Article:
Health – HIV Prevention in South Africa
As a member of the Swedish Workplace HIV/Aids Program (SWHAP), Scania has widened the focus of its workplace health and safety activities beyond the company itself and is helping to promote HIV/Aids awareness among its customers and the general public. Scania advises other companies in the region on the implementation of health and wellbeing programs, and publishes articles on health-related topics in local newspapers. In 2014, Scania won the SWHAP Achievement Award for Most Comprehensive Program.
Ecolution reduces fuel consumption
“Ecolution by Scania” is a comprehensive package for reducing fuel consumption and emissions, and consequently transport companies’ operating costs.
Based on an in-depth understanding of our customers’ operations, Scania now offers a comprehensive package that sets new standards in fuel economy. As well as substantial below-the-line savings for customers, the package also results in significant emission reductions. The growing importance of climate protection, combined with increasingly intense competition within the transport industry, make this a win-win scenario.
Ecolution by Scania is capable of reducing fuel consumption by more than 10%. This is achieved by an extensive package of measures which include vehicle-related measures for optimizing fuel consumption and reducing CO2 emissions, fuel-efficiency training for drivers, and personalized driver coaching based on vehicle and environmental data supplied by Scania Fleet Management and Maintenance+, an extended maintenance program that focuses on sustainable fuel economy and includes checkpoints not normally covered by maintenance programs.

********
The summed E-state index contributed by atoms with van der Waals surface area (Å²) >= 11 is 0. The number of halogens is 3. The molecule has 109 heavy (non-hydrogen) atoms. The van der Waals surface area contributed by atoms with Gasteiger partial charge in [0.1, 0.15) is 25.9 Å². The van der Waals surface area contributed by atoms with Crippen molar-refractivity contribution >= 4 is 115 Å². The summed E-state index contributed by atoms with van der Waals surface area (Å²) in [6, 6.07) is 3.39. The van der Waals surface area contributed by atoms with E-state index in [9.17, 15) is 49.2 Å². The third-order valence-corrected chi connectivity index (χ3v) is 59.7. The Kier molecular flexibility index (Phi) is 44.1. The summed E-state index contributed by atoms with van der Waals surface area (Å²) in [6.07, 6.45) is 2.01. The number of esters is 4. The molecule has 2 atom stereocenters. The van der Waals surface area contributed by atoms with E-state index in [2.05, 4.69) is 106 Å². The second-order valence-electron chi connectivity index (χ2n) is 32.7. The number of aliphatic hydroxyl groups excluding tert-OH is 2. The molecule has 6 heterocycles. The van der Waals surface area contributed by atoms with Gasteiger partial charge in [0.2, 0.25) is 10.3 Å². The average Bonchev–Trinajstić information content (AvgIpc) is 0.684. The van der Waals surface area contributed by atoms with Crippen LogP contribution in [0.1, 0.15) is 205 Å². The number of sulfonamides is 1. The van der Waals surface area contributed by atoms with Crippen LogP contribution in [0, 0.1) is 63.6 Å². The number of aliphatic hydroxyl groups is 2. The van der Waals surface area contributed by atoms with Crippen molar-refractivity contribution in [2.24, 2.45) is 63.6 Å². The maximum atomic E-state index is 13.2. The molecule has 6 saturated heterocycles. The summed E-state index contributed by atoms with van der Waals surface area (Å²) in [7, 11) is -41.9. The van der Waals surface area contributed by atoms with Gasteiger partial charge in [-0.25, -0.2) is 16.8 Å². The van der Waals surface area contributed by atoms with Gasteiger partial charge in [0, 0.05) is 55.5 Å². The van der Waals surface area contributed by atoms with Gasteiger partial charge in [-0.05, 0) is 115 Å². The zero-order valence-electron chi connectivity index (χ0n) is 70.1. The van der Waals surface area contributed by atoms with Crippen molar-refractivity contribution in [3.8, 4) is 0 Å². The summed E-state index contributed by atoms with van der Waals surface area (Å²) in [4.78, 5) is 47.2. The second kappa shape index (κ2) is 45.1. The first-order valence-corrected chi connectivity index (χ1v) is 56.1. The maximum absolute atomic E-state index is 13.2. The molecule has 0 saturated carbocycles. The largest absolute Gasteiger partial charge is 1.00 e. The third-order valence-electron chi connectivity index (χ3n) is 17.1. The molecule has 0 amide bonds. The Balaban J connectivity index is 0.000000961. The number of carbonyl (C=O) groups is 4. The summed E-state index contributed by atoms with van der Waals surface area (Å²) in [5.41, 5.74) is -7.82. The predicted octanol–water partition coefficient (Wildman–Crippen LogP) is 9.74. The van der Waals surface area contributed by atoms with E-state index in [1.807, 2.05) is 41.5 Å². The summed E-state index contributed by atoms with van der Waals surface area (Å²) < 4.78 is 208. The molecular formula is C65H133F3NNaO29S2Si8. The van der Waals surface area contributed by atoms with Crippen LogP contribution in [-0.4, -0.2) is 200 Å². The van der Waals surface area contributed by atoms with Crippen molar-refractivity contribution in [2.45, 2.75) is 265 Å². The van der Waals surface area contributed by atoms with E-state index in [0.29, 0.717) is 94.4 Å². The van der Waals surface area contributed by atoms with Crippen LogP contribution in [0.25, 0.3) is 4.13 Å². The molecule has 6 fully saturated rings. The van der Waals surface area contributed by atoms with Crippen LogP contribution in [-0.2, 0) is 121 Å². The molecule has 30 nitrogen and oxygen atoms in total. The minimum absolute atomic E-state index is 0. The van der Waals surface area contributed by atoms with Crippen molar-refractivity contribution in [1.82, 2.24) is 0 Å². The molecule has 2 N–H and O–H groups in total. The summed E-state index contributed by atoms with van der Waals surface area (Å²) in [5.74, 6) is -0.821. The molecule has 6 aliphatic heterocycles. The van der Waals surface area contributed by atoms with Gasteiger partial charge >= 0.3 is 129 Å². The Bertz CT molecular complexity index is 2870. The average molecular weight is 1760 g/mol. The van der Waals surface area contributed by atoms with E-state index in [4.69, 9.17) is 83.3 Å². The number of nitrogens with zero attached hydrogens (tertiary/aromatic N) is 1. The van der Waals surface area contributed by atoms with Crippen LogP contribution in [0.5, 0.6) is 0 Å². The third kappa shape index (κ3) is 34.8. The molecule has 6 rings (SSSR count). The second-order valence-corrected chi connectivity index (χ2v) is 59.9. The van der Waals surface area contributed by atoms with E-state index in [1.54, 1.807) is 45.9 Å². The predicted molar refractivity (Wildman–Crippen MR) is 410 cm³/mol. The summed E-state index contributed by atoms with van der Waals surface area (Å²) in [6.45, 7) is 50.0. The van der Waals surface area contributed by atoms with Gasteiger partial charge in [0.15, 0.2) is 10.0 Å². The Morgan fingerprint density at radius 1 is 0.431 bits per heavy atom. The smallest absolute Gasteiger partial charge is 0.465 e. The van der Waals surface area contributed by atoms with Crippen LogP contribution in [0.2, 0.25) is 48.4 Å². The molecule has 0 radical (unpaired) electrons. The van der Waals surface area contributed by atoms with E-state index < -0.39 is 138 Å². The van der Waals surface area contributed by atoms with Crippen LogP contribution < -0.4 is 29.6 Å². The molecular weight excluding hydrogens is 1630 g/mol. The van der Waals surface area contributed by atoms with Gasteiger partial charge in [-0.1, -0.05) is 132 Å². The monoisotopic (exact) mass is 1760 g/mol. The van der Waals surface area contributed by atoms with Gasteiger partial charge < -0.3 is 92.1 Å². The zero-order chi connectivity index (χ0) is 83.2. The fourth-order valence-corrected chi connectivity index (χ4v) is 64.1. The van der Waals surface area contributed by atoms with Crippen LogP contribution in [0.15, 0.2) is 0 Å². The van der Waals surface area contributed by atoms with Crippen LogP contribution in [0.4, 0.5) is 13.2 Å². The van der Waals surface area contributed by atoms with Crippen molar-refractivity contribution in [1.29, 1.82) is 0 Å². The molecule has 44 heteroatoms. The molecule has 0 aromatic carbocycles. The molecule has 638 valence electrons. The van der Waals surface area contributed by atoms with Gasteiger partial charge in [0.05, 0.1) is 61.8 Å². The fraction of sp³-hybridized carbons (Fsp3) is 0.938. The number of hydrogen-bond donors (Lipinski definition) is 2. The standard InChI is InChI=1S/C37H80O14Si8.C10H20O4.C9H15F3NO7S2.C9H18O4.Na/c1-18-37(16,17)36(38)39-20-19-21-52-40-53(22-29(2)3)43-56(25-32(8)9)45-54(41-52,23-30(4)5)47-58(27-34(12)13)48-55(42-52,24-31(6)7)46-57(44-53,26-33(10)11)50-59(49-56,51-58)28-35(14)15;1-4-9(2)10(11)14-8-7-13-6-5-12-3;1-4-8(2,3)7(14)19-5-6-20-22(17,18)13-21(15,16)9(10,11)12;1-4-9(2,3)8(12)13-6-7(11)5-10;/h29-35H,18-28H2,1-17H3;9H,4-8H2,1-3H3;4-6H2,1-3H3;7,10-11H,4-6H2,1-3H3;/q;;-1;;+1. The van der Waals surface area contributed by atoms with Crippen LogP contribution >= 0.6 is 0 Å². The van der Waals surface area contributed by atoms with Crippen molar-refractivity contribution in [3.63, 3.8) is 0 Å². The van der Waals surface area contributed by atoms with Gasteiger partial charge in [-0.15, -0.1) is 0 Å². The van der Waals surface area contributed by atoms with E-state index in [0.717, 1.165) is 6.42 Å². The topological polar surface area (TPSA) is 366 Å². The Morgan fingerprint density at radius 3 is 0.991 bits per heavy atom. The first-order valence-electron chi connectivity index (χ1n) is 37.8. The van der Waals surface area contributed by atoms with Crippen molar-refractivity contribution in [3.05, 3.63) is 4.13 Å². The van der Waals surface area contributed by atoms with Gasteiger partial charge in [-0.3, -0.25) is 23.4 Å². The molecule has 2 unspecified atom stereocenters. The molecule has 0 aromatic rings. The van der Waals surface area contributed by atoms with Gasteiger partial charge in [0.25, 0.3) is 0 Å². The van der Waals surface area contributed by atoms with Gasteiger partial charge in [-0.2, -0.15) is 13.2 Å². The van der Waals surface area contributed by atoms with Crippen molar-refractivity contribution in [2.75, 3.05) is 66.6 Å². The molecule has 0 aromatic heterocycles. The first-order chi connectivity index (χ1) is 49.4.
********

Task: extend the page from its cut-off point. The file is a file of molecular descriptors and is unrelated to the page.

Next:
1,996 Ecolution by Scania packages were sold in 2015, up from 1,305 in 2014. The packages are available in 14 countries.
NILE Transforms Inbound Logistics
Scania’s exemplary commitment to sustainable transport solutions starts within the company itself. The NILE (New Inbound Logistics) project was launched to improve the efficiency of Scania’s inbound logistics operations. As well as reducing CO2 emissions, the aim of this project is also to reduce the total volume of waste in the supply chain. This project demonstrates the significant improvements that can be achieved by taking a systems-level approach.
Launched in 2013 and completed in early 2015, the transformation program has played an important role in promoting a general rethink in the logistics sector. As a result of the changes that have been implemented, Scania has improved sustainability, optimized capacity utilization and reduced inventory, while simultaneously synchronizing logistics operations more precisely with production workflows and reducing outbound traffic fluctuations.
Scania Fuel Masters is a new, interactive website launched by Scania in October. The site enables truck drivers to compare their average fuel consumption per 100 km with that of other drivers by posting their “personal bests” to the website from their smartphones.